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It is a common problem with packagers. Developers release a package 0.4, then release a 0.5a (or 0.5pre1 or 0.5rc1) and then release the stable 0.5. Of course, when packaging you have to foresee such problems and maintain a proper upgrade path from 0.4 to 0.5pre1 to 0.5rc1 and to 0.5. Often that means finding the meaning of a release string.
Now, dependency resolvers have a certain way of doing things and a packager then needs to translate version from 0.5pre1 to something like 0.5-0.1.pre1 and abuse the release tag to maintain a sensible upgrade path. Not necessarily something users may understand correctly.
Problematic cases are not limited to the above example, I have seen projects that prefer a timestamp, like 041296 (you figure out if this is 1996 or 2004) or slightly better 20070317. As a packager you can expect some day that a 1.0 release is made (much like wine changed course, but we are still waiting for th 1.0 release) so we often translate it to something like 0.0.19961204 or 0.0.20070317 so that we are prepare for the 0.1 release. (Even when developers explicitely stated they were going to use timestamps forever)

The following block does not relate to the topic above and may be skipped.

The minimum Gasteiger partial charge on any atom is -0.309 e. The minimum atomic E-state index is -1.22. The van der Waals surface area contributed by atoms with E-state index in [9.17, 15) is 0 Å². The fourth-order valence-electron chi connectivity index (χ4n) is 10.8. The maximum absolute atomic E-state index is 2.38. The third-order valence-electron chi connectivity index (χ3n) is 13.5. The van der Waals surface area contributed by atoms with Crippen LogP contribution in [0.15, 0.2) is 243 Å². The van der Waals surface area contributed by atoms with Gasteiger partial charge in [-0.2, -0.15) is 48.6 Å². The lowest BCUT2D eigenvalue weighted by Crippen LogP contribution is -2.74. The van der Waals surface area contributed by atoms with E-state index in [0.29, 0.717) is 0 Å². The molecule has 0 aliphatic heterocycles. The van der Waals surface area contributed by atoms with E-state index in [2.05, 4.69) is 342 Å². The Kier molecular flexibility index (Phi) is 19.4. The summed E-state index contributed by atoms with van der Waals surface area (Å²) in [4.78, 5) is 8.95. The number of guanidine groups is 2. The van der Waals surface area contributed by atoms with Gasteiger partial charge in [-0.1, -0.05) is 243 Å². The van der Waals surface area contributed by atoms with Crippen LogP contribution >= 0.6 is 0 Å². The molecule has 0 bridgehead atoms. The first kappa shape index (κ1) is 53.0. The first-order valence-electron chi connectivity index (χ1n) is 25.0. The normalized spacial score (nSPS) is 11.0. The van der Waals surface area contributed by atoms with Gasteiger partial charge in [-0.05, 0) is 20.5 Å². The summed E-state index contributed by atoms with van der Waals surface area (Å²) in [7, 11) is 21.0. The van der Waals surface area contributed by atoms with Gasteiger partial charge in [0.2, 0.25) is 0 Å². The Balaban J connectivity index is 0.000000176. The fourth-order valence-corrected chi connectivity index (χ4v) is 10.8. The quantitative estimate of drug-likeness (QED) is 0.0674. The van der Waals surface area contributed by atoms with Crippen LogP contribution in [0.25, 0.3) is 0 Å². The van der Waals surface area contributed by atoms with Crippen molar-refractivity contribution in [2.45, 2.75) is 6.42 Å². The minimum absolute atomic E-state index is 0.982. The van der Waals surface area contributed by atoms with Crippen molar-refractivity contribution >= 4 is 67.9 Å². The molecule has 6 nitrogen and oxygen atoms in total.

Very popular are the nearing-hundred versions, going from 0.5 to 0.5.91 to 0.5.99 before going to 0.6. Or worse, negative version numbers going from 0.5 to 0.6.-9 on to 0.6.-1 and 0.6 !
But today I came across something I wasn't sure if it was genius, or madness ? I haven't figured it out. Inkscape goes from 0.45.1 to 0.45.1+0.46pre1 before going to a final 0.46. The advantage of doing this obviously is that you do not have to remap versions into the Release-tag, but you can use the version (including the plus sign) verbatim in your SPEC file.
Does it look more ugly than abusing the Release-tag, or instead does it shine in simplicity and descriptiveness ? I think I have to sleep on this one, but it surely is another creative solution :-)
(I do agree it looks a bit weird, but maybe it could become a new convention among packagers and developers ?)